In this case, there were two displays of grapes: one of loose grapes in bowls, as well as the bagged grapes in bins with the other produce. The evidence was that HEB knew that customers were taking loose grapes from the bowls and some were dropped on the floor. Some customers would open the bags and remove grapes. HEB knew that grapes on the floor were a danger to its customers, because they could step on a grape and fall. The loose grape display could well be considered an invitation to remove individual grapes from the bowls, and as such included an inherent risk that some of the loose grapes removed would fall on the floor. Grapes on the floor in the customer area are unreasonably dangerous. The combination of factors that contributed to grapes being on the floor causing Mrs. Resendez's fall could well constitute an unreasonably dangerous condition. We hold that there is legally sufficient evidence to support the judgment. The court did not err by refusing to grant HEB's motion for judgment notwithstanding the verdict. We overrule points one and two.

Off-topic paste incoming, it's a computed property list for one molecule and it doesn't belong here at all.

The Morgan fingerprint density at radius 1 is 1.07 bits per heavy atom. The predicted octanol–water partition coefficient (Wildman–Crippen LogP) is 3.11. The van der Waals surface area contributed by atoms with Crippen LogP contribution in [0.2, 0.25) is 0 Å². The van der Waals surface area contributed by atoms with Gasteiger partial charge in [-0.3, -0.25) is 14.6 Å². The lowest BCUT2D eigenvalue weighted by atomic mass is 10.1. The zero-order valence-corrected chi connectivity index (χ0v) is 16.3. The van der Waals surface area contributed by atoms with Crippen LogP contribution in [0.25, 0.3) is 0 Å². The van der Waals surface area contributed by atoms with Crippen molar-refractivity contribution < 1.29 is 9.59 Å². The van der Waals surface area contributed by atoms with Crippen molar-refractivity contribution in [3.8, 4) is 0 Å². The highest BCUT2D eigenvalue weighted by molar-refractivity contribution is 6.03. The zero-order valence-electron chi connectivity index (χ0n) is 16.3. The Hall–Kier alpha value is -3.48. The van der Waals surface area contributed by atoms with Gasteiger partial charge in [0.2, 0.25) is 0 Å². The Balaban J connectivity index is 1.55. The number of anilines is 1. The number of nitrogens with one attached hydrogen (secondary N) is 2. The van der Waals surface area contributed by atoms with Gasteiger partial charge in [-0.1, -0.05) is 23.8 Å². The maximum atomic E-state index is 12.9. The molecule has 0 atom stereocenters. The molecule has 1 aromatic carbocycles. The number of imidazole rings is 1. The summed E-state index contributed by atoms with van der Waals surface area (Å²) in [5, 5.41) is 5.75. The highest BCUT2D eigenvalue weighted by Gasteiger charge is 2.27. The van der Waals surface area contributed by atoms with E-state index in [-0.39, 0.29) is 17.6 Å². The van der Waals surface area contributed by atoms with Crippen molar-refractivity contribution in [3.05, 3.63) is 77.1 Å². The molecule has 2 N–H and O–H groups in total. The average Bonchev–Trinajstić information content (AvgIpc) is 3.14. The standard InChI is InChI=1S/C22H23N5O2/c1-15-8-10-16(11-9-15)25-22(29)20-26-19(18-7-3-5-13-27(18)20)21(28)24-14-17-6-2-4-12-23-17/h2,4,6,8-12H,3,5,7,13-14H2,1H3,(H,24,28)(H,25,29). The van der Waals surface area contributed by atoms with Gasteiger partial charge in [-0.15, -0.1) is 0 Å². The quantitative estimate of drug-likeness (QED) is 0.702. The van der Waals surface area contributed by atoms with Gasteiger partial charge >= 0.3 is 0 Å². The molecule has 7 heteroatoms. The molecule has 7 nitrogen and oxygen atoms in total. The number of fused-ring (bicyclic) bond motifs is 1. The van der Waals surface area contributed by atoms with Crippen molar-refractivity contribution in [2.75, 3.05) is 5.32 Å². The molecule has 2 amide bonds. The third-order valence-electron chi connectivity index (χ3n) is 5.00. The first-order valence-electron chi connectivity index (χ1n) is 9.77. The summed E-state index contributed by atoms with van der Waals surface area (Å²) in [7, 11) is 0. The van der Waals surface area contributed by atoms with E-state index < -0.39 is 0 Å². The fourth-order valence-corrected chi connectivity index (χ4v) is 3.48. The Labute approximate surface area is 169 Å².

By point three, HEB asserts that, alternatively, this court should order a new trial because the evidence is factually insufficient to support the finding that its negligence proximately caused Maria's damages. In reviewing a factual sufficiency point, a court of appeals must weigh all of the evidence in the record. Burnett v. Motyka, 610 S.W.2d 735, 736 (Tex.1980). An appellate court may overturn findings only if they are so against the great weight and preponderance of the evidence that they are clearly wrong and unjust. Cain v. Bain, 709 S.W.2d 175, 176 (Tex.1986). Under the supreme court's holding in Pool v. Ford Motor Co., 715 S.W.2d 629 (Tex.1986), a court of appeals must also “clearly state why the jury's finding is factually insufficient or is so against the great weight and preponderance as to be manifestly unjust.” Pool, 715 S.W.2d at 635.